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Mortal Realm Witch
Two Book Excerpts From: Mortal Realm Witch: The Magic Continues
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Aug 06, 2013 08:41PM
This first excerpt is the story of "Testing Trillman" from the story in the book titled "Magic Mayhem" in which DWW is telling stories from the past, before she was living in the Other Realm.
You may know about the first spell I ever tried to do with Trillman. It was the spell where I had to turn Trillman into a puppy. At first the spell worked fine, but later I got a magic blockage which caused all my spells to reverse and Trillman became a guppy instead of a puppy.
At that time, I had used many different spells on Trillman and all of them turned out wrong. I remember a spell that I used on him shortly after the magic blockage was removed. This spell became Trillman's ultimate test of patience with me. Here is what happened.
It was Saturday morning. I think it was around ten o' clock or something. I had seen a spell in a magic book in the Other Realm that I wanted to use. The spell would turn Trillman into a small brown mouse. When I looked at the spell, I guess I didn't read the whole thing.
I tried the spell on Trillman as soon as he came to me for magic practice. I must have gotten the spell wrong because when I next looked at Trillman I was staring at a large brown moose.
I tried to reverse the spell like I had when he had been a puppy, but that didn't work. Then I tried to reverse it the way that I had done when he had accidentally become a guppy. That didn't work either.
Trillman made me go back to the Other Realm to look at the spell again to see if it said how to reverse it. He came with me to be sure I did what it said.
I read through the spell again and noticed something I obviously hadn't noticed before. At the bottom of the page was a notice. It said:
Spell can't be reversed using another spell and it does not wear off after any amount of time.
Trillman also saw this notice.
I was confused. If you can't use a spell to reverse it, and it doesn't have a time limit, what else is there to do? You can bet that Trillman was mad at me for this.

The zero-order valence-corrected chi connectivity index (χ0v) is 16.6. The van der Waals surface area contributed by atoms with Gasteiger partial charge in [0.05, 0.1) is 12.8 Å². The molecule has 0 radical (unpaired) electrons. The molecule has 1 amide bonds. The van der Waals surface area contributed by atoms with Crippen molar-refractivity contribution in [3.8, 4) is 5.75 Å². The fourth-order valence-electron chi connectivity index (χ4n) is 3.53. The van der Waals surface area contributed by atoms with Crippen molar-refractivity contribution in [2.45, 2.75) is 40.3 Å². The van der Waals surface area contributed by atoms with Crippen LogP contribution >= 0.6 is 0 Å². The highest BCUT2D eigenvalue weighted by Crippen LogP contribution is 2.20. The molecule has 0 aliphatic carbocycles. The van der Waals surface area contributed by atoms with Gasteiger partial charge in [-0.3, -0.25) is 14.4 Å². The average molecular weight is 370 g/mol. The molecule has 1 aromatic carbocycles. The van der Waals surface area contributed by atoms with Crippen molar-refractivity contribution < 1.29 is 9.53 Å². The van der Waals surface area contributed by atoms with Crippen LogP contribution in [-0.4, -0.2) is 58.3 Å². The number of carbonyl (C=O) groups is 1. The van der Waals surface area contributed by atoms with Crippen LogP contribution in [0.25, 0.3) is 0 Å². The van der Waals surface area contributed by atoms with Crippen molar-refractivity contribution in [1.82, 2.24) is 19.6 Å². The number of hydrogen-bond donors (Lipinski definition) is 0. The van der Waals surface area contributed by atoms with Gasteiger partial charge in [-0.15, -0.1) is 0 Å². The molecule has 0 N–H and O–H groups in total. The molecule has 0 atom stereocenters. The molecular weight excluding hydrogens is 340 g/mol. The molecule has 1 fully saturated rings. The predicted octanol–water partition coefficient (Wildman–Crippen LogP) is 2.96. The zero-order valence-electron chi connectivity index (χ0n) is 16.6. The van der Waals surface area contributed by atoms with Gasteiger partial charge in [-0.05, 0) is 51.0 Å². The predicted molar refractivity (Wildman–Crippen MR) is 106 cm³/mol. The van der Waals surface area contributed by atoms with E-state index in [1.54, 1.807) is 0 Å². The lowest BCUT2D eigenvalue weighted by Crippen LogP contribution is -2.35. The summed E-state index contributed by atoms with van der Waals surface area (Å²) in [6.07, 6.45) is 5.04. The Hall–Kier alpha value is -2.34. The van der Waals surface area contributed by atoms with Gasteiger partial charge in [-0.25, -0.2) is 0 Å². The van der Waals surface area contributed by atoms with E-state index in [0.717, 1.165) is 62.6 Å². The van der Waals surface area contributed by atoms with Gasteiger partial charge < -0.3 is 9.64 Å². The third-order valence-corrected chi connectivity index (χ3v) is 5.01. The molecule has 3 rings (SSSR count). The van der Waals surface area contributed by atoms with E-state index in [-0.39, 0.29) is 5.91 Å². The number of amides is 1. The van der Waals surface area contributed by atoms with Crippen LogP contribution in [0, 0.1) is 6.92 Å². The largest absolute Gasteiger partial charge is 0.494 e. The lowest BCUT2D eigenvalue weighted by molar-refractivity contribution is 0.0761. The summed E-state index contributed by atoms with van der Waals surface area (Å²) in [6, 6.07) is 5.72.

One month later, I still hadn't been able to figure out how to turn Trillman back to normal.
A while later I decided that Trillman needed a bath, so I took my moose familiar and led him outside. First I hosed him down and then I used dog shampoo on him. After I rinsed the dog shampoo off I went to turn off the hose.
I was starting to wonder what I would do if Trillman was a moose forever.
I turned back around to face Trillman and was amazed by what I saw. Trillman was a dog again!
It washes off!" I said excitedly.
"Apparently so," Trillman said.
"Go figure," I replied.
In the end it turned out all right, but I don't think that Trillman ever completely forgave me for that mishap.
Aug 06, 2013 08:42PM
This second excerpt is from the story of "Witch Hunters".
At my house, once we found Max, we asked him about the witch hunters.
"First don't use any magic in the same room as them if you are indoors, and if you are outdoors don't use magic within their sight or within ten feet of them," Max said.
"Oops," I replied, realizing that Taron and I had been in a corner where they couldn't see or hear us, but we had still been in the same room as them.
"You used magic around them, didn't you Turtle?" Max asked me.
"Yes," I confessed.
"Then they will already be following you and Taron," Max said.
"Why Taron?" I asked.
"Because witch hunters are also known as magic hunters. They hunt anyone with magic, not just witches," Max explained.
"I think that we should go to the Other Realm and tell DWW about them," I suggested.
"That's probably a good idea," Max agreed.
I had just started to zap the three of us into the Other Realm when Max said, "Turtle, you can't bring Taron with us!"
"Max, there are three witch hunters nearby. I am not going to leave him behind!" I said.
"Fine, but don't blame me when you get turned into a familiar for several hundred years!" he exclaimed with a wag of his tail.
"I won't," I agreed smiling back at him.
I looked around and realized that we weren't in the Mortal Realm anymore, but we weren't in the Other Realm either.
I could clearly see both Realms and looking past the Other Realm I could see dragons, unicorns, vampires, centaurs, minotaur's, and many other creatures.
I could also see areas that looked like they were completely underwater and other places that looked as if they had almost no water at all. There was also a place with nothing but swamp-like land and lots of trees.
In that place I could also see many creatures that blended into trees like a small cat with chipmunk like markings.
"Max, where are we?" I asked.